Now, these are guidelines that apply to most children, and there are always exceptions, so chat to your family dentist about this.
The major brands (Colgate, Oral B, Macleans) have started introducing toothpastes with age guides, e.g., 0–3, 2–4, 4–6. 6–9 years, etc., but this is largely marketing. If you’re not sure about which toothpaste to choose, ask your dentist.
When should your child have their first dental check-up?
Ideally a child’s first check-up is around 2 years of age. This allows us to check to see if they have the right number of teeth in the right place, if there are any developmental issues, if there is any pathology (such as decay), and discuss dietary issues and oral hygiene with the parents.
Any tips for making children’s first dental check-ups as smooth as possible?
Absolutely. Bring them early in the morning, as kids cope better with new things earlier in the day. Don’t wait until later on when they’re possibly tired or hungry, as it will be harder for them to adapt to new people and environments.
Also, if they have an older sibling, bring the younger ones along so we can use the older sibling for modelling and the younger kids get an idea of what happens and what to expect.
In our surgery we make kids’ appointments really fun: we play with the kids, build up rapport with them and when they are comfortable, then have a look in their mouths. Dental surgeries can be weird places with strange equipment, so it’s about normalising things.
Lastly, if you’re anxious about dental treatment, do you best to not project this onto your child. Kids pick up on their parents’ emotions; if you’re casual about their appointment, chances are they will be too. If there’s a parent or grandparent who’s not anxious, then get them to bring your child as it helps with a smoother appointment.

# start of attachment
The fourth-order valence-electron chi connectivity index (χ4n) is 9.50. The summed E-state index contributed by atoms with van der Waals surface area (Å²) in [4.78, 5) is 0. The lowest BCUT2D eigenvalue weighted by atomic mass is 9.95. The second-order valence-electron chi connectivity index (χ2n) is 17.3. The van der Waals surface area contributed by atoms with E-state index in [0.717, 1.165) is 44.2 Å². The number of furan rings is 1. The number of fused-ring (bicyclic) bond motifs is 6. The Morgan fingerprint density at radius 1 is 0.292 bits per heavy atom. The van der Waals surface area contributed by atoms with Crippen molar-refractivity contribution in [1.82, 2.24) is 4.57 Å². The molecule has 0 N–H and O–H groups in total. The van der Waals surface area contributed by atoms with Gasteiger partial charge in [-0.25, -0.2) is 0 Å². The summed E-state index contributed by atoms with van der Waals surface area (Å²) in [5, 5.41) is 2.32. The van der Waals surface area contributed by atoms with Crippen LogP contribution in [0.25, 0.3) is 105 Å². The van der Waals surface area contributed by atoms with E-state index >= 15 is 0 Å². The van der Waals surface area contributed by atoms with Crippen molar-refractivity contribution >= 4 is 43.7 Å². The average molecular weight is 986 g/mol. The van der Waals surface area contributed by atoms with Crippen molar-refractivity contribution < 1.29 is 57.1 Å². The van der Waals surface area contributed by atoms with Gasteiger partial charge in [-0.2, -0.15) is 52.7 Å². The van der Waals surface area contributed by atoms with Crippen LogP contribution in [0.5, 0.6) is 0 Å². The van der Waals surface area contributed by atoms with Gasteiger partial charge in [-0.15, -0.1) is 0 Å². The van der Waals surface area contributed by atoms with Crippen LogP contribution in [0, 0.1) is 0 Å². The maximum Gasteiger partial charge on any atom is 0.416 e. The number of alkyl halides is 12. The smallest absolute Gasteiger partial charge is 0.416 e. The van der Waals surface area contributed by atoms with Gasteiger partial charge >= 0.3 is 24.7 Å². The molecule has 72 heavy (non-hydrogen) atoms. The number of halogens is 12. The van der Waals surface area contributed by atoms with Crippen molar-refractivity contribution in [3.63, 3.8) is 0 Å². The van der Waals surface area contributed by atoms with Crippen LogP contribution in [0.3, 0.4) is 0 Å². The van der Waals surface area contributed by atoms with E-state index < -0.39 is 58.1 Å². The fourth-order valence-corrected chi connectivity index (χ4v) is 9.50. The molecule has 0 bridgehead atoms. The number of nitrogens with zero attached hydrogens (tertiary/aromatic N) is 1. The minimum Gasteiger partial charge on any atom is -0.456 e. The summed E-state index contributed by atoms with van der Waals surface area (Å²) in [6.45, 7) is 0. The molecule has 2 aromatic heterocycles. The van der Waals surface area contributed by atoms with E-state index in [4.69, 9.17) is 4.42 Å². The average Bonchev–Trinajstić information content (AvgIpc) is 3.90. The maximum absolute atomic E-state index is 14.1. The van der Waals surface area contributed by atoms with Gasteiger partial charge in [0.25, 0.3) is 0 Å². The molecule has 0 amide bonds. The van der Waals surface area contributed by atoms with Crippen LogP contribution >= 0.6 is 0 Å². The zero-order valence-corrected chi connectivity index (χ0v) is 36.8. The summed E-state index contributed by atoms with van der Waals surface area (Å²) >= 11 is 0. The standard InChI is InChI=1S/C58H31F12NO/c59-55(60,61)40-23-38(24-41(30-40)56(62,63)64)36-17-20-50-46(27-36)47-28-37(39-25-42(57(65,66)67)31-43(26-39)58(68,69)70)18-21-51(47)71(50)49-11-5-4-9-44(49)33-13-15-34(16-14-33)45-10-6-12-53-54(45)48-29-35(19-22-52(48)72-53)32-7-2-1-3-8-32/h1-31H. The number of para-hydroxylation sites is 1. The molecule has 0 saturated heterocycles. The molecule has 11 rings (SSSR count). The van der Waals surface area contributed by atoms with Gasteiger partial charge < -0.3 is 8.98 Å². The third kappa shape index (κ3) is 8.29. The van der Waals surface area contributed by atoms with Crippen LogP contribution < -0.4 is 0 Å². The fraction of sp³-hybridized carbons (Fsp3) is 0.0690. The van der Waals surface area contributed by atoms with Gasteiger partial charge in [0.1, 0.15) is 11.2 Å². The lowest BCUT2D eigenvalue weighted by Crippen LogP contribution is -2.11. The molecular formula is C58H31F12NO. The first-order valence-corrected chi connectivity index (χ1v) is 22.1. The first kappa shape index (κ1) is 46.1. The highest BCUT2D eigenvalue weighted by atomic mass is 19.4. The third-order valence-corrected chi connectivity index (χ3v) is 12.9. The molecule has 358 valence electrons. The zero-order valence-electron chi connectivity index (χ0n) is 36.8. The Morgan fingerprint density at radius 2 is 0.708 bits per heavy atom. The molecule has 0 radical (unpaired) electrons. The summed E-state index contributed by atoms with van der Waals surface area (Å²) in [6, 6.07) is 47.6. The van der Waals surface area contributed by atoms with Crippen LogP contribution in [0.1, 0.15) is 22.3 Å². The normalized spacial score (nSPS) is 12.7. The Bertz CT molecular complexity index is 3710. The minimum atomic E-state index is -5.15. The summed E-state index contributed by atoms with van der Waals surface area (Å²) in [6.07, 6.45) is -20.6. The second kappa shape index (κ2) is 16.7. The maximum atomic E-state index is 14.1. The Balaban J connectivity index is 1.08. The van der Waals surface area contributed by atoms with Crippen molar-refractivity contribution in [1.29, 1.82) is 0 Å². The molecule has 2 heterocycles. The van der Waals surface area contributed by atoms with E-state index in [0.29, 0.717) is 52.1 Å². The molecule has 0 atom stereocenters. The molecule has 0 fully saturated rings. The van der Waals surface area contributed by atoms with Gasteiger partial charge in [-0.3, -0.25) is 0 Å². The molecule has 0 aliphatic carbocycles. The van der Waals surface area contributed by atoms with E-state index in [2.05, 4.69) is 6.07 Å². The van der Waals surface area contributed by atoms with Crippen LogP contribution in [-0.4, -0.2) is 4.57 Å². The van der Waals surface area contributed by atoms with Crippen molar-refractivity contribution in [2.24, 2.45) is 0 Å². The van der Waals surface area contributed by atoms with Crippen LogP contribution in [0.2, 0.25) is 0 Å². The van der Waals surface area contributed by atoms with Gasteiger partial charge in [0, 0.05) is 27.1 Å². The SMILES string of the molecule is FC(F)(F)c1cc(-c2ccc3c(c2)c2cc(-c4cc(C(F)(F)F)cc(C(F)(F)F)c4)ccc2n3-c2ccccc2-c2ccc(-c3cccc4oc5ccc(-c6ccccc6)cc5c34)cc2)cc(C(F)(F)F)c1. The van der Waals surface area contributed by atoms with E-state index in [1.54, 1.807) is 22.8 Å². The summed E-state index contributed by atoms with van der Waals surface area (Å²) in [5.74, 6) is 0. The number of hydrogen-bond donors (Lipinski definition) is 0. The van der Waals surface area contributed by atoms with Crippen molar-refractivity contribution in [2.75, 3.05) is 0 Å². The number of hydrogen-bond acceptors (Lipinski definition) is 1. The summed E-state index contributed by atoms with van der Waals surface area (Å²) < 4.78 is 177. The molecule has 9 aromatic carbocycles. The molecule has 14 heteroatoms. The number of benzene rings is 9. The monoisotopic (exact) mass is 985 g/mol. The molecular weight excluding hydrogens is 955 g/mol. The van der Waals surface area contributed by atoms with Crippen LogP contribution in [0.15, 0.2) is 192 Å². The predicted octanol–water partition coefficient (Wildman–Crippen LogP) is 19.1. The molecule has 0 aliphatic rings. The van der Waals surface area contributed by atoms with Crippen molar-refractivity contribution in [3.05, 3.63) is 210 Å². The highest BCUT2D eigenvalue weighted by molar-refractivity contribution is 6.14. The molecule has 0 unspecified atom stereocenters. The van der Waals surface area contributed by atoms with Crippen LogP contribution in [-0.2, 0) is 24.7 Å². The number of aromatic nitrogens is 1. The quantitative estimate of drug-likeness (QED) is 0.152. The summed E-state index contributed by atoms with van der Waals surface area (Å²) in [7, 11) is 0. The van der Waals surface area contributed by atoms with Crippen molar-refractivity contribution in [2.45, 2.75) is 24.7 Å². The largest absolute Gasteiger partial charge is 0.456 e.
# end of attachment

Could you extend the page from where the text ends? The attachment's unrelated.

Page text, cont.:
How often should your child have dental check-ups after that?
This depends on the child and their level of risk of dental decay. For most children, a yearly check-up is enough. Your dentist will assess your child’s risk and tell you how often they need to be seen.
How can tooth decay in children be prevented?
A number of factors contribute to decay. Firstly, children should only be drinking tap water and plain milk – not cordial, juices, flavoured milk or soft drinks.
From 2 years of age they need to be using a low-dose fluoride toothpaste and having their teeth brushed twice a day. The child should brush their own teeth, followed by an adult. After their teeth have been brushed at night, they should have only tap water – if they do eat or drink anything more, then the teeth should be brushed again.
Monitor what your child is eating, and how often. Be wary of ‘healthy snacks’, e.g., bliss bars or balls or dried fruits, as these have a lot of sugar in them. It’s also ideal if kids aren’t grazing all day, i.e., they’re having 3 meals and 2 healthy snacks a day, although I know this isn’t always practical. If you’re not sure, talk to your dentist for specific advice regarding your child.
At what age do you suggest children begin brushing their teeth independently?
This depends on many individual factors, e.g., the child, their level of manual dexterity, motivation, rates of decay, habits, etc. Typically I recommend assisted brushing until 8 or 9 years of age. Again, this is something I assess at check-ups, and guide parents on based on their child.
If your child breaks a tooth, what should you do?
Dental trauma affects 25 per cent of people in their lifetime, i.e., 1 in 4 people will suffer trauma to their teeth. This statistic applies worldwide, regardless of race, socioeconomic status or educational background.
The best thing to do with a broken tooth is to see if you can find the broken part, or whole tooth, pop it in some milk and get to your dentist asap. There are a huge number of types of trauma that can happen with our teeth, and the management is varied. The longer trauma is left, the more complications can occur.
Cover image © anyka/123RF Stock Photo